“It’s a great chance to see how the mining industry and mineral resources affect different people around the world and how it is all sort of linked to geology. The rocks play a critical role in it obviously as the rocks are the sources of the minerals, but from the perspective of a career in the natural resources sector, it’s a chance to see a variety of different kinds of mineral deposits in a variety of geographic settings in a variety of cultural settings,” he says. “I never thought that I would find myself underground in a mine in the southern desert of Namibia. For me, it’s a dream come true really.” 

Through his studies, Mr. Fernandes investigates the genesis of a significant zinc mining district in Central Brazil. No matter where he ends up, he realizes the importance of understanding the full scope of the mineral resources process – exploration, extraction, processing and remediation. Another increasingly important element is developing positive relationships between the mining sector and the surrounding communities. 

Through the fellowship he will be able to connect with and experience first-hand a wide range of examples of these working relationships. As such he will be collaborating with 13 mining companies, eight universities and five government geological surveys around the world.

“Right now, the big thing for people coming out of school is that everyone is saying they don’t have enough experience. We have all this learning but we don’t have, quote, unquote, the experience,” he says. “So I think what this does for us specifically is gives us the experience of seeing what is going on in our relevant fields – what resources are being used, what techniques are being applied to find and extract them, how these tools are being developed. It is sure to be a life-changing experience.”

Mr. Sullivan’s plans involve less traveling as he is focusing on collaborating with labs in Japan, England and here in Canada. Specializing in isotope geochemistry, he is exploring if copper, zinc, and iron can be used as biomarkers for Alzheimer’s, as is done with some forms of cancer.

“One of the great things about the Experiential Learning Fellowship is the flexibility that we’re provided with. Due to the differing nature of each recipient’s research, we have designed drastically different learning programs that will best suit our needs. While Neil’s journey will take him to many different locations, mine will involve extended visits at three laboratories,“ he says. “I viewed the fellowship as an excellent opportunity to reach out to the researchers who have inspired my work and spend time at their facilities learning from them.” 

The fellowship also offers recipients the chance to learn new skills and information that will not only help them in their doctoral work but in their later careers as well.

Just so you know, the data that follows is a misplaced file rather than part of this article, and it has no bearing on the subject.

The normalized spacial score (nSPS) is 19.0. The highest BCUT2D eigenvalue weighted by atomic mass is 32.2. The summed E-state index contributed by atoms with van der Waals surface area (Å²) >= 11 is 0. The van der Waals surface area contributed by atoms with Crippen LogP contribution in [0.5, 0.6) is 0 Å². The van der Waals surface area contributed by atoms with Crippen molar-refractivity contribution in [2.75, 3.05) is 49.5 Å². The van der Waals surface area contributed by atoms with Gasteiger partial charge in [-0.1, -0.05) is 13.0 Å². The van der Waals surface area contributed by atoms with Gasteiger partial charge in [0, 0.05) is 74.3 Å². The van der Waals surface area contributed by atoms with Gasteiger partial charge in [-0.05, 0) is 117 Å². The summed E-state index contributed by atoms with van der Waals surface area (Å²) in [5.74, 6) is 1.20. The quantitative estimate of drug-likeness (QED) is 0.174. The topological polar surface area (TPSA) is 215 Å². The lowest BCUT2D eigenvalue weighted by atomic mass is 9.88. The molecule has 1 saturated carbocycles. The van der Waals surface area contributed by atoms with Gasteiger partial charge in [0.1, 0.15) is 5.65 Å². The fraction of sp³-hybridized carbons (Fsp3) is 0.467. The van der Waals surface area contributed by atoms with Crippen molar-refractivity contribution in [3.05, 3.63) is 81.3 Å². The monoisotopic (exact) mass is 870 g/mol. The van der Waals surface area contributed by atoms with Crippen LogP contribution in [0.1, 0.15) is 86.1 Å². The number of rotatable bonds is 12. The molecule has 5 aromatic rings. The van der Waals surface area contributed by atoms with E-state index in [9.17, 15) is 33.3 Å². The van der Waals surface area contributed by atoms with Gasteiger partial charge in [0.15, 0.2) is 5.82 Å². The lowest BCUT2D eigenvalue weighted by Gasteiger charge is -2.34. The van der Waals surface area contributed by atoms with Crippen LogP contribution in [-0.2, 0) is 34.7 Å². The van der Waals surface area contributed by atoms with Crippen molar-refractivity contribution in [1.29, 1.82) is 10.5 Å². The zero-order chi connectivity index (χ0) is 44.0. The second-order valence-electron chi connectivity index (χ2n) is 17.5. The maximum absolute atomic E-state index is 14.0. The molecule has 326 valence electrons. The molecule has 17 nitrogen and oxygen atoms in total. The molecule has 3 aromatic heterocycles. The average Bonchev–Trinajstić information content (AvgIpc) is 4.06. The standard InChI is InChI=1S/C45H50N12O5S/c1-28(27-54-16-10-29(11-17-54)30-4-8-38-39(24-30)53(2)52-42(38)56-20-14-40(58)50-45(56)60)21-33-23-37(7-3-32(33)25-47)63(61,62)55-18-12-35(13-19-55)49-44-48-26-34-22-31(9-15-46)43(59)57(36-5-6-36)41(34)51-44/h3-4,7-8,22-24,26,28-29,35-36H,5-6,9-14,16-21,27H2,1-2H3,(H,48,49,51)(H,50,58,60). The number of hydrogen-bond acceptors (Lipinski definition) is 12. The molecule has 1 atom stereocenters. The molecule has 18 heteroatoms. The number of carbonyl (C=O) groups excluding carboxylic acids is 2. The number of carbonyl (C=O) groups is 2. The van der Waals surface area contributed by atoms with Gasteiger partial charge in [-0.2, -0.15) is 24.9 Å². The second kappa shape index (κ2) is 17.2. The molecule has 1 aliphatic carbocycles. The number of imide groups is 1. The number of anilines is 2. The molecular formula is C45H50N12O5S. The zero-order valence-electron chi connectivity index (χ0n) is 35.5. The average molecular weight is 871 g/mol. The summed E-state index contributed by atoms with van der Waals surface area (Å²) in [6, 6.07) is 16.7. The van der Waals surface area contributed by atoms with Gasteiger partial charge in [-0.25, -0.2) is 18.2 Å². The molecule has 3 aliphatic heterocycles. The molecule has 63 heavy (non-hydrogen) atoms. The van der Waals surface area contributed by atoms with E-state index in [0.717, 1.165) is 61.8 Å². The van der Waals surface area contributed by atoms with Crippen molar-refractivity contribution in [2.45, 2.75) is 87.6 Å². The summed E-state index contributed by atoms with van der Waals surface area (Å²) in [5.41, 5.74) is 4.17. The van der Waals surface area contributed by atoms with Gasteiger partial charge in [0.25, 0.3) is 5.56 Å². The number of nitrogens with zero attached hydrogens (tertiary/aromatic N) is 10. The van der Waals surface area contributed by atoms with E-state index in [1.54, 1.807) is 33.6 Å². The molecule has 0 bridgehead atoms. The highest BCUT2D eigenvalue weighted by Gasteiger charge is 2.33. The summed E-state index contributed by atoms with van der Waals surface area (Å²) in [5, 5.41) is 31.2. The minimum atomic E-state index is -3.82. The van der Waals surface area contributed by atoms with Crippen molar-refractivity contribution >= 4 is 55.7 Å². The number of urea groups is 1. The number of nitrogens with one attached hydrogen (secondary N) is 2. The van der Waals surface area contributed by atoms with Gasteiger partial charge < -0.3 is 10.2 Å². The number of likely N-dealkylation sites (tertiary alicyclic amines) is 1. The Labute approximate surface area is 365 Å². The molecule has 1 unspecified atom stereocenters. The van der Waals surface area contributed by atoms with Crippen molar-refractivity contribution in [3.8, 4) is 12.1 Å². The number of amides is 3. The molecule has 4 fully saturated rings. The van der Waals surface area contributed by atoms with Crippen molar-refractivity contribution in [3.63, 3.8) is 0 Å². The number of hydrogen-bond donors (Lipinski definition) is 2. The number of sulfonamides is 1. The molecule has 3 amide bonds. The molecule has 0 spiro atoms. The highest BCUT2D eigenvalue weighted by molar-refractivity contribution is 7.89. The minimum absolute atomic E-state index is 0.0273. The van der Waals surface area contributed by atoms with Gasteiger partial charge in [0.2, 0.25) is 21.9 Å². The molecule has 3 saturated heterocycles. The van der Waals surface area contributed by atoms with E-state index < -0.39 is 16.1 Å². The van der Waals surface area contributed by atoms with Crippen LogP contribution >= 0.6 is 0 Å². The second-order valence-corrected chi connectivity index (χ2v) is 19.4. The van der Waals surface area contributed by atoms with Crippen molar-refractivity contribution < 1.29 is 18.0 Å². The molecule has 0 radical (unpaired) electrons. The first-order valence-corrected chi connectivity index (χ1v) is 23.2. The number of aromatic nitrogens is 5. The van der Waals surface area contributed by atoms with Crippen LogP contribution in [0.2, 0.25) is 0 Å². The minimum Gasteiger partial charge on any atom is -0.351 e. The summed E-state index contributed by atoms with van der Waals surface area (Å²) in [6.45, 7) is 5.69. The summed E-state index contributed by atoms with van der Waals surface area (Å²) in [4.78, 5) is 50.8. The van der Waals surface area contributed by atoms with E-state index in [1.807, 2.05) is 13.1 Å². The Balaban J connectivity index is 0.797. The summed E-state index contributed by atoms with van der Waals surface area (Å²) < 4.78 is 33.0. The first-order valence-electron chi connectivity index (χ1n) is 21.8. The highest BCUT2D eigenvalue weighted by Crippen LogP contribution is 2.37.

As part of his fellowship, Mr. Sullivan will be spending six months with the National Research Council of Canada in Ottawa, working with researchers to develop analytical abilities at their lab. 

“Overall, these visits are about becoming a better, more well-rounded researcher,” he says. “I’m really looking forward to getting exposed to different research environments and developing skills and relationships that will help shape my future career. The opportunity to work with researchers at home and abroad will be invaluable. It is truly a global research community and the more connections made, the more opportunities to participate in new and exciting research emerge. This was demonstrated to me by my original supervisor, the late Dr. Kurt Kyser, who collaborated on numerous multidisciplinary projects with researchers from different parts of the globe.” 

The knowledge sharing through the fellowships isn’t in just one direction. Both Mr. Fernandes and Mr. Sullivan will also be sharing their research and experiences gained at Queen’s as they make new connections.

The Hugh C. Morris Experiential Learning Fellowship was created to support graduate students at Canadian universities to undertake a program of self-guided travel and experiential learning for studies related to earth, geology, environment, water, alternative energy, climate change, sustainability, or the social impact, social sciences or design sciences concerned with earth, sustainability or environmental issues.

Building community at the castle

Staff, students, and faculty at the Bader International Study Centre are working together to foster equity, diversity, and inclusivity.

A group of students are welcomed to the BISC at Heathrow Airport. (Supplied Photo)
A group of students are welcomed to the BISC at Heathrow Airport. (Supplied Photo)